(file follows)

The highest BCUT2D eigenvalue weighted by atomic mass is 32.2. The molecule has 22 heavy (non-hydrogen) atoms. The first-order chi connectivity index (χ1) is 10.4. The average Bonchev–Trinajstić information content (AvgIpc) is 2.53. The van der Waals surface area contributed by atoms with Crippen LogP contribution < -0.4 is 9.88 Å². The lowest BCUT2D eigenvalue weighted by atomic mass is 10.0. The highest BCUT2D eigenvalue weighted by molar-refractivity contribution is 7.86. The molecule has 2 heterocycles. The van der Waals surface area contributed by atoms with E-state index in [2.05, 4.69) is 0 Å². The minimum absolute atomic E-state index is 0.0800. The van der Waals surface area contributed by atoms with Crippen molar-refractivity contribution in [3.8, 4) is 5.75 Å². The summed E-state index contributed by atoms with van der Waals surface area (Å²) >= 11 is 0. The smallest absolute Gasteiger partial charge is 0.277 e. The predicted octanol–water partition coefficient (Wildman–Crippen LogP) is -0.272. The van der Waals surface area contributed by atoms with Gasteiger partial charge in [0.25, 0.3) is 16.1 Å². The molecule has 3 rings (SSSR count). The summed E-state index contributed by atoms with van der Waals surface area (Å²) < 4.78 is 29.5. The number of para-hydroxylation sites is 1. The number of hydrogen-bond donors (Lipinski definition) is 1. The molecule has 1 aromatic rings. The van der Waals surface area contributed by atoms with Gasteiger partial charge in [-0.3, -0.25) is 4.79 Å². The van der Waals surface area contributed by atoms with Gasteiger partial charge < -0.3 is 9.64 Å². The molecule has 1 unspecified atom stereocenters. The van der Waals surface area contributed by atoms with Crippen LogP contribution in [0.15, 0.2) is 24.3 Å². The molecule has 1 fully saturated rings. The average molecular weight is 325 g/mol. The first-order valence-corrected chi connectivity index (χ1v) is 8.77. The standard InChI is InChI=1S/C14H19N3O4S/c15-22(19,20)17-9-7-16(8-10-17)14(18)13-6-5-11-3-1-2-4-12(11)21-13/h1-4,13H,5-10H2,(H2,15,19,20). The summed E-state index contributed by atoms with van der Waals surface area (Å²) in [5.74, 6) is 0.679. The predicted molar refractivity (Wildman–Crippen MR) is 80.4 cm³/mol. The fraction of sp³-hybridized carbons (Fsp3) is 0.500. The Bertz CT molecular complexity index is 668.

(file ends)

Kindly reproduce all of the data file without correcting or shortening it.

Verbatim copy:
The highest BCUT2D eigenvalue weighted by atomic mass is 32.2. The molecule has 22 heavy (non-hydrogen) atoms. The first-order chi connectivity index (χ1) is 10.4. The average Bonchev–Trinajstić information content (AvgIpc) is 2.53. The van der Waals surface area contributed by atoms with Crippen LogP contribution < -0.4 is 9.88 Å². The lowest BCUT2D eigenvalue weighted by atomic mass is 10.0. The highest BCUT2D eigenvalue weighted by molar-refractivity contribution is 7.86. The molecule has 2 heterocycles. The van der Waals surface area contributed by atoms with E-state index in [2.05, 4.69) is 0 Å². The minimum absolute atomic E-state index is 0.0800. The van der Waals surface area contributed by atoms with Crippen molar-refractivity contribution in [3.8, 4) is 5.75 Å². The summed E-state index contributed by atoms with van der Waals surface area (Å²) >= 11 is 0. The smallest absolute Gasteiger partial charge is 0.277 e. The predicted octanol–water partition coefficient (Wildman–Crippen LogP) is -0.272. The van der Waals surface area contributed by atoms with Gasteiger partial charge in [0.25, 0.3) is 16.1 Å². The molecule has 3 rings (SSSR count). The summed E-state index contributed by atoms with van der Waals surface area (Å²) < 4.78 is 29.5. The number of para-hydroxylation sites is 1. The number of hydrogen-bond donors (Lipinski definition) is 1. The molecule has 1 aromatic rings. The van der Waals surface area contributed by atoms with Gasteiger partial charge in [-0.3, -0.25) is 4.79 Å². The van der Waals surface area contributed by atoms with Gasteiger partial charge < -0.3 is 9.64 Å². The molecule has 1 unspecified atom stereocenters. The van der Waals surface area contributed by atoms with Crippen LogP contribution in [0.15, 0.2) is 24.3 Å². The molecule has 1 fully saturated rings. The average molecular weight is 325 g/mol. The first-order valence-corrected chi connectivity index (χ1v) is 8.77. The standard InChI is InChI=1S/C14H19N3O4S/c15-22(19,20)17-9-7-16(8-10-17)14(18)13-6-5-11-3-1-2-4-12(11)21-13/h1-4,13H,5-10H2,(H2,15,19,20). The summed E-state index contributed by atoms with van der Waals surface area (Å²) in [5.74, 6) is 0.679. The predicted molar refractivity (Wildman–Crippen MR) is 80.4 cm³/mol. The fraction of sp³-hybridized carbons (Fsp3) is 0.500. The Bertz CT molecular complexity index is 668.